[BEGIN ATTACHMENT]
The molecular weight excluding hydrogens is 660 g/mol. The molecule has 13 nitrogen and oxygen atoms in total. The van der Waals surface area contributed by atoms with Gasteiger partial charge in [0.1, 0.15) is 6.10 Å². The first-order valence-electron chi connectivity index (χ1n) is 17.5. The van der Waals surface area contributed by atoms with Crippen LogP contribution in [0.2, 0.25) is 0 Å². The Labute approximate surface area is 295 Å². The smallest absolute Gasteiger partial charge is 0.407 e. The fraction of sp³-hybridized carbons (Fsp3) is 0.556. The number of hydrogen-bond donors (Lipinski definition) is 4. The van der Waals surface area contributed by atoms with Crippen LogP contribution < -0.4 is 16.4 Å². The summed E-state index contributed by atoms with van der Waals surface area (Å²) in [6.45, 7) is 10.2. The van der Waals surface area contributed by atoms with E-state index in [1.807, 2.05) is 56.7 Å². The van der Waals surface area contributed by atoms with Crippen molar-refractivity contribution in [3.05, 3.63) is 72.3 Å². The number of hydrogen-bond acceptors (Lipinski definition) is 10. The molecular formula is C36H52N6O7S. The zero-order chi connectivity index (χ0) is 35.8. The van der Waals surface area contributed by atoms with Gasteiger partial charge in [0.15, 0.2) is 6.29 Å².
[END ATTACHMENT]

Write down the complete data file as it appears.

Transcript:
The molecular weight excluding hydrogens is 660 g/mol. The molecule has 13 nitrogen and oxygen atoms in total. The van der Waals surface area contributed by atoms with Gasteiger partial charge in [0.1, 0.15) is 6.10 Å². The first-order valence-electron chi connectivity index (χ1n) is 17.5. The van der Waals surface area contributed by atoms with Crippen LogP contribution in [0.2, 0.25) is 0 Å². The Labute approximate surface area is 295 Å². The smallest absolute Gasteiger partial charge is 0.407 e. The fraction of sp³-hybridized carbons (Fsp3) is 0.556. The number of hydrogen-bond donors (Lipinski definition) is 4. The van der Waals surface area contributed by atoms with Crippen LogP contribution < -0.4 is 16.4 Å². The summed E-state index contributed by atoms with van der Waals surface area (Å²) in [6.45, 7) is 10.2. The van der Waals surface area contributed by atoms with E-state index in [1.807, 2.05) is 56.7 Å². The van der Waals surface area contributed by atoms with Crippen molar-refractivity contribution in [3.05, 3.63) is 72.3 Å². The number of hydrogen-bond acceptors (Lipinski definition) is 10. The molecular formula is C36H52N6O7S. The zero-order chi connectivity index (χ0) is 35.8. The van der Waals surface area contributed by atoms with Gasteiger partial charge in [0.15, 0.2) is 6.29 Å².